Tag-Archive for ◊ Davie ◊

• Saturday, March 31st, 2012

Josephine Cox was born in 1941 in a cotton-mill house in Blackburn, Lancashire in the north of England. Her family was very large and poor. She was the sixth out of ten children and married her husband, Ken, when she was sixteen years old and had two sons.

When her sons started school, she went to college and after completing her studies was accepted at Cambridge University but couldn’t go because of having to leave her family, living away from home. Instead she worked as a teacher.

Josephine Cox wrote her first novel while working as a teacher, before dedicating herself full-time to writing. She has also written novels under the pseudonym, Jane Brindle.

In 2011 she won the “Superwoman of Great Britain” award and was number seven on the official UK best-sellers top fifty and was presented a Lifetime Achievement Award by the Romantic Novelist Association. She has written nearly forty novels to date. Her first, Let Loose The Tigers was published in 1988, The Loner in 2007 and her latest novel, Three Letters was published in February 2012.

She lives in a small village in Woburn Sands, Buckinghamshire, near her two sons and their families.

Josephine Cox is a good story teller and her novels are always best sellers. She once said: “I could never imagine a single day without writing and it’s been that way since as far back as I can remember”.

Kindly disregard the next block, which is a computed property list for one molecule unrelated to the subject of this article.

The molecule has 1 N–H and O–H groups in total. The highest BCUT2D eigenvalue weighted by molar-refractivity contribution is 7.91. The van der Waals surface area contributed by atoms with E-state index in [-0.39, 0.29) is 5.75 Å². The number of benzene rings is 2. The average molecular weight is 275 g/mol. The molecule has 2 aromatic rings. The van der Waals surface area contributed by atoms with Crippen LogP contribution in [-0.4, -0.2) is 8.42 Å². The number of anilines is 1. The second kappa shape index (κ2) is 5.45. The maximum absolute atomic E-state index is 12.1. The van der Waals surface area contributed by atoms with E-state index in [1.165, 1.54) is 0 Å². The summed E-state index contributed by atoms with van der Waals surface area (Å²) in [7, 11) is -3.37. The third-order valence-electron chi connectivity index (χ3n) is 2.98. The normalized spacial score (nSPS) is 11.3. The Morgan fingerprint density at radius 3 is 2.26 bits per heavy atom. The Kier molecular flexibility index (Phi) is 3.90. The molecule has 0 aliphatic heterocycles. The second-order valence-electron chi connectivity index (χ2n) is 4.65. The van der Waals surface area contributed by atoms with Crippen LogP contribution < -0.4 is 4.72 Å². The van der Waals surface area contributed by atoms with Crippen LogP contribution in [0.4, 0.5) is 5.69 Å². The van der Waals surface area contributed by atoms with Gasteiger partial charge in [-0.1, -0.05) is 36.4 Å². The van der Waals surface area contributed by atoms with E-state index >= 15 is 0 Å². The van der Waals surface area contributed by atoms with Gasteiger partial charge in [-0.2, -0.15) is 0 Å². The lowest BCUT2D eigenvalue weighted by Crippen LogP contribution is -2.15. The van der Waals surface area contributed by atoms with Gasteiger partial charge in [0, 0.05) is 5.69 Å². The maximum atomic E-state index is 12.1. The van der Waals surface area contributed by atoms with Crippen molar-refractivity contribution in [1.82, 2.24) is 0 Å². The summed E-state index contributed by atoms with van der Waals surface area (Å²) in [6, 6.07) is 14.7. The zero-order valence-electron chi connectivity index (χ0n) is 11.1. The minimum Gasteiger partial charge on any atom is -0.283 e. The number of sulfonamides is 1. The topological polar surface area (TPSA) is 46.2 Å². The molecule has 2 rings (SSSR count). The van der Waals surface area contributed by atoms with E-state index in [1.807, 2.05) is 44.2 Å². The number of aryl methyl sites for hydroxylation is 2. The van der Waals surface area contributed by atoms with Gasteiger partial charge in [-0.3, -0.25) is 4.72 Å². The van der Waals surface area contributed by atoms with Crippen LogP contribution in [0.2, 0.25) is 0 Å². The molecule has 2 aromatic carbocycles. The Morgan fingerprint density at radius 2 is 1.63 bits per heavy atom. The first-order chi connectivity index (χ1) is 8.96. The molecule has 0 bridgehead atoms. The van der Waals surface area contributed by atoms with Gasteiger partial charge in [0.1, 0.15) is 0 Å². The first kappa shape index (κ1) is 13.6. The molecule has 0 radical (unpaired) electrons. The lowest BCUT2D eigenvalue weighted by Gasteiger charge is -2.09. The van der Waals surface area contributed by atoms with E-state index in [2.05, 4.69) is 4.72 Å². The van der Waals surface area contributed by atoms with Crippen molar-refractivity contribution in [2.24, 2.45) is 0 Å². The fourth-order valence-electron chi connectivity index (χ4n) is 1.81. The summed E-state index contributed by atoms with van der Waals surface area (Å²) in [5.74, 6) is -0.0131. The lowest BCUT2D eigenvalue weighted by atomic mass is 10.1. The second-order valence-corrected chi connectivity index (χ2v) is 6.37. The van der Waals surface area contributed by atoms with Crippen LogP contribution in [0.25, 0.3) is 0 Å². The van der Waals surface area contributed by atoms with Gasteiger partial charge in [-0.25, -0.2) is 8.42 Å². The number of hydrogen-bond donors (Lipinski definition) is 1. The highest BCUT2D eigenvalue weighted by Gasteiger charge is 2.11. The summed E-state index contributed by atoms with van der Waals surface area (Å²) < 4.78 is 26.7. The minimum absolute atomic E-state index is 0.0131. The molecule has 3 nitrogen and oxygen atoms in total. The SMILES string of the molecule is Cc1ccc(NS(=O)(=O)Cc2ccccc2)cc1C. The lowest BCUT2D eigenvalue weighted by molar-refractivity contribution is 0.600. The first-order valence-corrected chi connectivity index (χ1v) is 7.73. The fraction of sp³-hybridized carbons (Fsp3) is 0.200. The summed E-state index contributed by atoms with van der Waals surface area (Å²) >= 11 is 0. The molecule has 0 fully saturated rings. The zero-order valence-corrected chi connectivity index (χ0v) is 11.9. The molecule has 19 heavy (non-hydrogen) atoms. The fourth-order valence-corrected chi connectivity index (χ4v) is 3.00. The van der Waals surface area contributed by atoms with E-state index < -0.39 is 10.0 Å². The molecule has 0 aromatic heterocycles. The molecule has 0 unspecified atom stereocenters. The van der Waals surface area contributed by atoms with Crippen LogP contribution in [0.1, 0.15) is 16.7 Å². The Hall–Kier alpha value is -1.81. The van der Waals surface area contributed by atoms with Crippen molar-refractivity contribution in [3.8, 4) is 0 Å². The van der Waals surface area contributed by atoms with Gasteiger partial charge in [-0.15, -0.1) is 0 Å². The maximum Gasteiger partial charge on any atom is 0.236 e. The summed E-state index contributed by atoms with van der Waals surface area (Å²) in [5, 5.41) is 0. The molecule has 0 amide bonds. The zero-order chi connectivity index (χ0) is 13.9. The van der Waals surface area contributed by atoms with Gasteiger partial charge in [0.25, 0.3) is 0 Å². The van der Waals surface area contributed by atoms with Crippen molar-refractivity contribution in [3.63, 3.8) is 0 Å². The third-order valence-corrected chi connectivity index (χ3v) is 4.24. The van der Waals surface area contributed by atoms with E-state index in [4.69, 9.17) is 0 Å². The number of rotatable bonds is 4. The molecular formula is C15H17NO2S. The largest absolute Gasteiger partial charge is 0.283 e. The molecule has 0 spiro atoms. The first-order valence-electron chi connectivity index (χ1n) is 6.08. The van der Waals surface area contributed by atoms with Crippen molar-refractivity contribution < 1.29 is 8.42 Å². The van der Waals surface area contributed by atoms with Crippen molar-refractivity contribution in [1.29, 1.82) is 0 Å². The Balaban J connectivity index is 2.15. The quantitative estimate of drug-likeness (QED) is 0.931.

Afflicted by the worst nightmarish night in his life, Davie Adams, the main character of The Loner, is a vulnerable teenager who decides to escape from the family home in Blackburn. His decision is taken after the sudden departure of his father, Don, that same night in great anger and despair and the tragic and unexpected death of his alcoholic, uncontrollably loose, young mother, Rita, also the same night. Davie leaves his beloved maternal grandfather, Joseph, behind.

Davie makes the firm decision to find his father but without success. Weary, disillusioned and far from home, he is determined to earn his living like an adult by accepting whatever job he can find along the way.

Despite what the title of the novel suggests, Davie is not aloof or a loner and can get along and make friends easily. He is very fond of Judy, his childhood friend and finds her a pillar of support. Later in the story he is attracted to Lucy, the daughter of his respected employer, Frank. Lucy is madly in love with Davie. She is impatient and starts making plans for their marriage. Davie is also a faithful friend and keeps in touch with his dear old friend, Eli, who reminds him of his grandfather. He opens-up to Lucy’s housekeeper and cook, Maggie, and takes her into his confidence by telling her about his long friendship with Judy back home in Blackburn. Davie, throughout the novel, has family, friends and acquaintances.

The story moves very slowly for no reason. The setting of the story takes too long and could have been made shorter. On the other hand, the ending is accelerated. It’s an unpretentious romantic, dramatic story with a happy ending. An easy read.

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Category: Book Reviews  | One Comment